"Oh. Haha. Then that allowance is impossible. You haven't even factored in water and electricity bills, transport..." he says, in light of this new information.
What’s left to save?
I then ask about remittances, after personal expenditure. "I wish there was a way to have remittance charges tailored to your income. It's not fair paying the same fee to send QR1,000 or less as someone sending QR5,000. Especially when the rate is low. The fees should be tailored for workers. Also, the money exchanges are very far from our camp, so we spend money on transport every time."
But why not use public transport? Some of you might ask. With this mode of transportation (Karwa buses), you sacrifice time for money. A 10-minute taxi trip easily turns to half an hour on the road. Not so big on efficiency. 10/10 wouldn't recommend it unless time isn't a concern for you. The Metro would be perfect for such errands in these parts, but for reasons obvious to Qatar, the Industrial Area didn't get train stations.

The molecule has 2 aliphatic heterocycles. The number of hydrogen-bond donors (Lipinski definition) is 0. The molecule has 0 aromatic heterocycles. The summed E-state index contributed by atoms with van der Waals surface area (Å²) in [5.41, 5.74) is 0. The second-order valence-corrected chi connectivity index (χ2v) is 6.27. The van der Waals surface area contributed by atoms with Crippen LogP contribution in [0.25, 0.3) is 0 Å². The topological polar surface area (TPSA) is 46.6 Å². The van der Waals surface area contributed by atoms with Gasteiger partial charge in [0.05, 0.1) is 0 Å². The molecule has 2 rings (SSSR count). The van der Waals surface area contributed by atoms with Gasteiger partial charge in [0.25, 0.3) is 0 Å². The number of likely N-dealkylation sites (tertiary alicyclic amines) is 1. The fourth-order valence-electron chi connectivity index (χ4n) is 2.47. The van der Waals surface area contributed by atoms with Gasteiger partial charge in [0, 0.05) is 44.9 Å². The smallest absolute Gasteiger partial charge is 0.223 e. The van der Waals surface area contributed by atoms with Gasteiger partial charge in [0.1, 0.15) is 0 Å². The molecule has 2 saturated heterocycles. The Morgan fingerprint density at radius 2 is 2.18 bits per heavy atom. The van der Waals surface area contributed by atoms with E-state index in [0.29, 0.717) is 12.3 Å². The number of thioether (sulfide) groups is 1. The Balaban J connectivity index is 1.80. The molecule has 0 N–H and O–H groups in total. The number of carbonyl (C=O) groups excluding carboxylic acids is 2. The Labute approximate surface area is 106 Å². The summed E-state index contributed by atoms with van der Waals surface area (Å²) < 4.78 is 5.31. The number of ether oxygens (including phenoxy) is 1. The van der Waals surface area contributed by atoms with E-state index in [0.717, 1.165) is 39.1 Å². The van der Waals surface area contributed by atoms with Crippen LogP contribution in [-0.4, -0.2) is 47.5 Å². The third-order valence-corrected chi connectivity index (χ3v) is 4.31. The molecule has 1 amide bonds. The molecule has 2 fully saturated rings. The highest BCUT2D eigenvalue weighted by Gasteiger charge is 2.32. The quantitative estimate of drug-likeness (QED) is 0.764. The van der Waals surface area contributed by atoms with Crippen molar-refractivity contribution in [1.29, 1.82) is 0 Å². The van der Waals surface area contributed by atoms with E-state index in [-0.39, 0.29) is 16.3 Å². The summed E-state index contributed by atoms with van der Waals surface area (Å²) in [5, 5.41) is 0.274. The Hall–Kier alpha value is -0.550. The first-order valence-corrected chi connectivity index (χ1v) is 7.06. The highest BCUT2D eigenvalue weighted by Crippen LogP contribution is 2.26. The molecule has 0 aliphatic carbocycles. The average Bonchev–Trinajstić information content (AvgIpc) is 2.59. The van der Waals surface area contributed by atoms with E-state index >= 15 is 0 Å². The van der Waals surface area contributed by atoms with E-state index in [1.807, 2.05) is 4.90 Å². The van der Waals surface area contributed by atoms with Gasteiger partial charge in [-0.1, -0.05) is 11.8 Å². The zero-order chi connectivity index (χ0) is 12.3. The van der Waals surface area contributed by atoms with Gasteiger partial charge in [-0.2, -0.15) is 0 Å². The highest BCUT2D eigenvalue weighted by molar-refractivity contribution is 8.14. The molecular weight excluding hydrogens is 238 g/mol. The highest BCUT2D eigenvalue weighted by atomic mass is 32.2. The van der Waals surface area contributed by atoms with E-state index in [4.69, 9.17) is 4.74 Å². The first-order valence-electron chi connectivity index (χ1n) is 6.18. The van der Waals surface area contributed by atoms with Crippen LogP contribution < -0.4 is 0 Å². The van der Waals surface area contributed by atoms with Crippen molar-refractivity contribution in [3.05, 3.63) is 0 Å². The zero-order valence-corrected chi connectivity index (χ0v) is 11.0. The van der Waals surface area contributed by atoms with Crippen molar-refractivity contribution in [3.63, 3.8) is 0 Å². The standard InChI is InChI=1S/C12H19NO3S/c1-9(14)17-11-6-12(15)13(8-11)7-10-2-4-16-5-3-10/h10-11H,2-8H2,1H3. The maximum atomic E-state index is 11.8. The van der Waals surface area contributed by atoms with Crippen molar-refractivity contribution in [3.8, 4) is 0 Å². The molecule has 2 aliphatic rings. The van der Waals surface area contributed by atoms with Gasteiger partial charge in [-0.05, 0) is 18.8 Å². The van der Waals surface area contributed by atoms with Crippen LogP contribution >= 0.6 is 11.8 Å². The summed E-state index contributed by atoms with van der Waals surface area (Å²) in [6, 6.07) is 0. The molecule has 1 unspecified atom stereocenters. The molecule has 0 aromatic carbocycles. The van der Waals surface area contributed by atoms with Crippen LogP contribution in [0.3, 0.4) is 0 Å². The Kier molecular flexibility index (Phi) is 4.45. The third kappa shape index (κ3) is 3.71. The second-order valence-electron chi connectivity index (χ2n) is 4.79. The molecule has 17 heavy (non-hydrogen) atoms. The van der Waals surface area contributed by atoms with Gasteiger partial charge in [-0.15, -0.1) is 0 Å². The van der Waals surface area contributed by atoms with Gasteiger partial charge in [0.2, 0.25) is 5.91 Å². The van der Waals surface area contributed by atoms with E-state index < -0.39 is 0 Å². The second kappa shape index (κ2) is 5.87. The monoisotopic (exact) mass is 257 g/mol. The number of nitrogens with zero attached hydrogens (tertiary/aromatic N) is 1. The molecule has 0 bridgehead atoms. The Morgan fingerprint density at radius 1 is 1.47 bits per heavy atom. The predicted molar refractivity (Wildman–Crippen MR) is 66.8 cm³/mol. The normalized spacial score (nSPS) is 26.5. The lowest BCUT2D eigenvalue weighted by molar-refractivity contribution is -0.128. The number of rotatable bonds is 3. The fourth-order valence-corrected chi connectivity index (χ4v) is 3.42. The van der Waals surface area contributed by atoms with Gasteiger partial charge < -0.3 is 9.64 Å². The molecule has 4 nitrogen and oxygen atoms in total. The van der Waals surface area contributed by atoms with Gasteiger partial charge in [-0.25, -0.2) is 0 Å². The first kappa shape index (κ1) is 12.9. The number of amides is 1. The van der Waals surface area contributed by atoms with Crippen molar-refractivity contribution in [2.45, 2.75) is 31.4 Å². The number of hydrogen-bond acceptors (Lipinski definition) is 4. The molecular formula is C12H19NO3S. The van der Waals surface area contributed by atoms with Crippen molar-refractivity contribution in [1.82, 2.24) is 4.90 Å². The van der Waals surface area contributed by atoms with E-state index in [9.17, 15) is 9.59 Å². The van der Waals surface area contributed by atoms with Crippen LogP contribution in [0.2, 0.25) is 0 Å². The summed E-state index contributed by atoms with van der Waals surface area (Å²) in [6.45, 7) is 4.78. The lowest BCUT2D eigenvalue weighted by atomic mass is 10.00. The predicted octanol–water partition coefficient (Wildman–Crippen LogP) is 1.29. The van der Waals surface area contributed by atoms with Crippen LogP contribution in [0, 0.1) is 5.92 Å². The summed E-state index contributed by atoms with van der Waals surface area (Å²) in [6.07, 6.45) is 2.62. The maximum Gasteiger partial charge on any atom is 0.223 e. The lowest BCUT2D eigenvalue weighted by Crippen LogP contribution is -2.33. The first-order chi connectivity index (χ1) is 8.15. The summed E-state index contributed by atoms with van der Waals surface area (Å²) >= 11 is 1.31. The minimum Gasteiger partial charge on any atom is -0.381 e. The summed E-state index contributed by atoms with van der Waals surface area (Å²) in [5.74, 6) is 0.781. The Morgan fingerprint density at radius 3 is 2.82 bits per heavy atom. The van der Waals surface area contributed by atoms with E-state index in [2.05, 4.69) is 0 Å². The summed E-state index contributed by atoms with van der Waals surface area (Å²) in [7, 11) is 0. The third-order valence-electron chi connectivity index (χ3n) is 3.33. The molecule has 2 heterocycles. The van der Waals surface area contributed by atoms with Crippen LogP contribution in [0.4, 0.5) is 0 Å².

"Just to clarify, I'm very thankful for the opportunity to work and earn some money here, because back home there are no opportunities. That being said, Qatar has this take-it or go-back-home policy on migrant workers. No one cares about us because we are temporary and replaceable," says the father of a two-year-old daughter. Way too smart for her age, he proudly adds. She is his motivation; his reason for not giving in to the hopelessness of working in Qatar. Her upkeep, and that of his wife, plus savings to put her (his daughter) through school are his first priority whenever he gets paid. He allocates however much he can, oftentimes relegating his own personal expenses, and ambitions, to the back seat. The question of savings doesn’t even arise.